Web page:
Suppose your daughter has just completed a story she has written and excitedly comes to share it with you. You begin reading and notice that there are some misspelled words. Your first instinctual reaction might be to point out those errors right away, however that is the WRONG thing to do.
There is a method that is being taught to managers, leaders, teachers and all professionals who have people directly reporting to them. This is called the PNP Method. It stands for Positive-Negative-Positive. This method states that when you are critiquing someone’s work you first praise them for something, then, if necessary, offer an area they need to work on, and finally, end by praising them again.
The theory behind this is that if a critique session ends with a negative, people tend to remember only that and begin to feel badly about themselves. This is in turn leaves them with little inspiration to improve their performance. However, the reverse is true for the PNP Method. People generally feel relaxed once they hear praise, feel open when they hear an area that could be improved and happy and motivated after they receive the final word of praise.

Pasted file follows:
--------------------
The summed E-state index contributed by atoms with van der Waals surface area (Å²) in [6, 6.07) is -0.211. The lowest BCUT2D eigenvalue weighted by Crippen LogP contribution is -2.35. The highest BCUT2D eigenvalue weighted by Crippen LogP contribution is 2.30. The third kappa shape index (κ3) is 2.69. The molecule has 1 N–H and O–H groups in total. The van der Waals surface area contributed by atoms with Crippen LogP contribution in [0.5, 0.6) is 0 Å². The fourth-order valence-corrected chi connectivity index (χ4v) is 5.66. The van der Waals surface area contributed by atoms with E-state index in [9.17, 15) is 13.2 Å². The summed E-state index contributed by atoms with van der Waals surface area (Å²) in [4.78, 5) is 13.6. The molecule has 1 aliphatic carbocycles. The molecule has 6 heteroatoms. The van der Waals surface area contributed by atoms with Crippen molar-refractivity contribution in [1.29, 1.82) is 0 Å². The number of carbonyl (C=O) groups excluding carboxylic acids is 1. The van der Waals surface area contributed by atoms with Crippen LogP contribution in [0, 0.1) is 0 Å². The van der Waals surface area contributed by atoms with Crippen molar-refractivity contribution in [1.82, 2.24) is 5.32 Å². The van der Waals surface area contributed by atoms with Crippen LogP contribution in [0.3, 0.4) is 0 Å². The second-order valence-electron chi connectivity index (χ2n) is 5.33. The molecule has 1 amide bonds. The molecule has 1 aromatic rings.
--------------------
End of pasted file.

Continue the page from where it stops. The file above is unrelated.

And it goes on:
This technique works exactly the same way with children. When they finish their homework or show you a piece of work, be sure to follow this formula. State something positive about the piece of work such as, “Wow, you sure did this neatly!” Then offer, if necessary, an area for improvement such as, “Oops, I see this word and this word need spell checking” and finally, end with another word of praise such as “I’m really proud of your effort, Julie”.
If you follow this PNP Method of critiquing, your kids will want to bring you quality work more often and their overall effort on projects will be higher.